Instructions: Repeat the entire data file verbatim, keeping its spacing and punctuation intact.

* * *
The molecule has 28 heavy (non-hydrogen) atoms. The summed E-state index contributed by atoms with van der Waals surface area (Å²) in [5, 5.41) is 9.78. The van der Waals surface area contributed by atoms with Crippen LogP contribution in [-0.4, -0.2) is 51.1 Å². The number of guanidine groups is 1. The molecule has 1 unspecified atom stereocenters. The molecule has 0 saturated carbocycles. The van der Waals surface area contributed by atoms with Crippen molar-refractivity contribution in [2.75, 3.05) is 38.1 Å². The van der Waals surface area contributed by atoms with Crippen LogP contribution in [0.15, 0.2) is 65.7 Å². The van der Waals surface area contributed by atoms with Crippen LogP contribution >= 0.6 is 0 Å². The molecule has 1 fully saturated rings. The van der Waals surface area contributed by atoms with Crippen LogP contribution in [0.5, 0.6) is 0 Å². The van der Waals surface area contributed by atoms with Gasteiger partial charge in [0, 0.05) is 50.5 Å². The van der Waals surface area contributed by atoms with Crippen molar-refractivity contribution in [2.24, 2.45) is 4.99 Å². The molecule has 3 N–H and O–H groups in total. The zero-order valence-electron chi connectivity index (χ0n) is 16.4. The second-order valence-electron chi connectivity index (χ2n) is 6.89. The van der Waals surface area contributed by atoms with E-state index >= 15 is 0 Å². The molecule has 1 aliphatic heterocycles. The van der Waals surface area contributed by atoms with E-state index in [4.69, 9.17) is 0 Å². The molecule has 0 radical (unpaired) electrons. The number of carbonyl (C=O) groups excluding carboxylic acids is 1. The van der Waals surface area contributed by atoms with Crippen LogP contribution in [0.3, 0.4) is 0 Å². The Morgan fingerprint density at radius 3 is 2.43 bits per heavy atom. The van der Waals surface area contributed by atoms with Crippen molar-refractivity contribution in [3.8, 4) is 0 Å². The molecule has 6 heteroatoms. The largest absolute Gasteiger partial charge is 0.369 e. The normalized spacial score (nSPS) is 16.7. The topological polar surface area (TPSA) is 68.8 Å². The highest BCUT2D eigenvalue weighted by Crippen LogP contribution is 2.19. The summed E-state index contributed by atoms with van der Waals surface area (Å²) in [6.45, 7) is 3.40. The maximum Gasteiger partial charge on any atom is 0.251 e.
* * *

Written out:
The molecule has 28 heavy (non-hydrogen) atoms. The summed E-state index contributed by atoms with van der Waals surface area (Å²) in [5, 5.41) is 9.78. The van der Waals surface area contributed by atoms with Crippen LogP contribution in [-0.4, -0.2) is 51.1 Å². The number of guanidine groups is 1. The molecule has 1 unspecified atom stereocenters. The molecule has 0 saturated carbocycles. The van der Waals surface area contributed by atoms with Crippen molar-refractivity contribution in [2.75, 3.05) is 38.1 Å². The van der Waals surface area contributed by atoms with Crippen LogP contribution in [0.15, 0.2) is 65.7 Å². The van der Waals surface area contributed by atoms with Crippen LogP contribution >= 0.6 is 0 Å². The molecule has 1 fully saturated rings. The van der Waals surface area contributed by atoms with Crippen LogP contribution in [0.5, 0.6) is 0 Å². The van der Waals surface area contributed by atoms with Gasteiger partial charge in [0, 0.05) is 50.5 Å². The van der Waals surface area contributed by atoms with Crippen molar-refractivity contribution in [2.24, 2.45) is 4.99 Å². The molecule has 3 N–H and O–H groups in total. The zero-order valence-electron chi connectivity index (χ0n) is 16.4. The second-order valence-electron chi connectivity index (χ2n) is 6.89. The van der Waals surface area contributed by atoms with E-state index >= 15 is 0 Å². The molecule has 1 aliphatic heterocycles. The van der Waals surface area contributed by atoms with E-state index in [4.69, 9.17) is 0 Å². The molecule has 0 radical (unpaired) electrons. The number of carbonyl (C=O) groups excluding carboxylic acids is 1. The van der Waals surface area contributed by atoms with Crippen LogP contribution in [0.3, 0.4) is 0 Å². The Morgan fingerprint density at radius 3 is 2.43 bits per heavy atom. The van der Waals surface area contributed by atoms with Crippen molar-refractivity contribution in [3.8, 4) is 0 Å². The molecule has 6 heteroatoms. The largest absolute Gasteiger partial charge is 0.369 e. The normalized spacial score (nSPS) is 16.7. The topological polar surface area (TPSA) is 68.8 Å². The highest BCUT2D eigenvalue weighted by Crippen LogP contribution is 2.19. The summed E-state index contributed by atoms with van der Waals surface area (Å²) in [6.45, 7) is 3.40. The maximum Gasteiger partial charge on any atom is 0.251 e.